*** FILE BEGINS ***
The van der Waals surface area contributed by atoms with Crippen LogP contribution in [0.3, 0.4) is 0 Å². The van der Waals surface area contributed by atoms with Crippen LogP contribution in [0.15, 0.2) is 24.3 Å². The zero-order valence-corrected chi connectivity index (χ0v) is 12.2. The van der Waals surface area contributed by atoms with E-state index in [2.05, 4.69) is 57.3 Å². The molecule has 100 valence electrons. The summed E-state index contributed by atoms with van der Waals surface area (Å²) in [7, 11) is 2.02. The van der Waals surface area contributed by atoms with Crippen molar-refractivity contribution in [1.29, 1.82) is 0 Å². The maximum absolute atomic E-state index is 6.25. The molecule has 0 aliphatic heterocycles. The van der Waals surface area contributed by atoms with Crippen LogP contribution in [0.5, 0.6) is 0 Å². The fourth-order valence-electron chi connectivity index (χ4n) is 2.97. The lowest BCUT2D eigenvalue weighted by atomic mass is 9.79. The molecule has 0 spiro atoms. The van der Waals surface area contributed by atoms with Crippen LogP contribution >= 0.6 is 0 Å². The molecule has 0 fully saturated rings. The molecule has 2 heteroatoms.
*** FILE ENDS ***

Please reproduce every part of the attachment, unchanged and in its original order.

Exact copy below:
The van der Waals surface area contributed by atoms with Crippen LogP contribution in [0.3, 0.4) is 0 Å². The van der Waals surface area contributed by atoms with Crippen LogP contribution in [0.15, 0.2) is 24.3 Å². The zero-order valence-corrected chi connectivity index (χ0v) is 12.2. The van der Waals surface area contributed by atoms with E-state index in [2.05, 4.69) is 57.3 Å². The molecule has 100 valence electrons. The summed E-state index contributed by atoms with van der Waals surface area (Å²) in [7, 11) is 2.02. The van der Waals surface area contributed by atoms with Crippen molar-refractivity contribution in [1.29, 1.82) is 0 Å². The maximum absolute atomic E-state index is 6.25. The molecule has 0 aliphatic heterocycles. The van der Waals surface area contributed by atoms with Crippen LogP contribution in [0.5, 0.6) is 0 Å². The fourth-order valence-electron chi connectivity index (χ4n) is 2.97. The lowest BCUT2D eigenvalue weighted by atomic mass is 9.79. The molecule has 0 spiro atoms. The van der Waals surface area contributed by atoms with Crippen LogP contribution >= 0.6 is 0 Å². The molecule has 0 fully saturated rings. The molecule has 2 heteroatoms.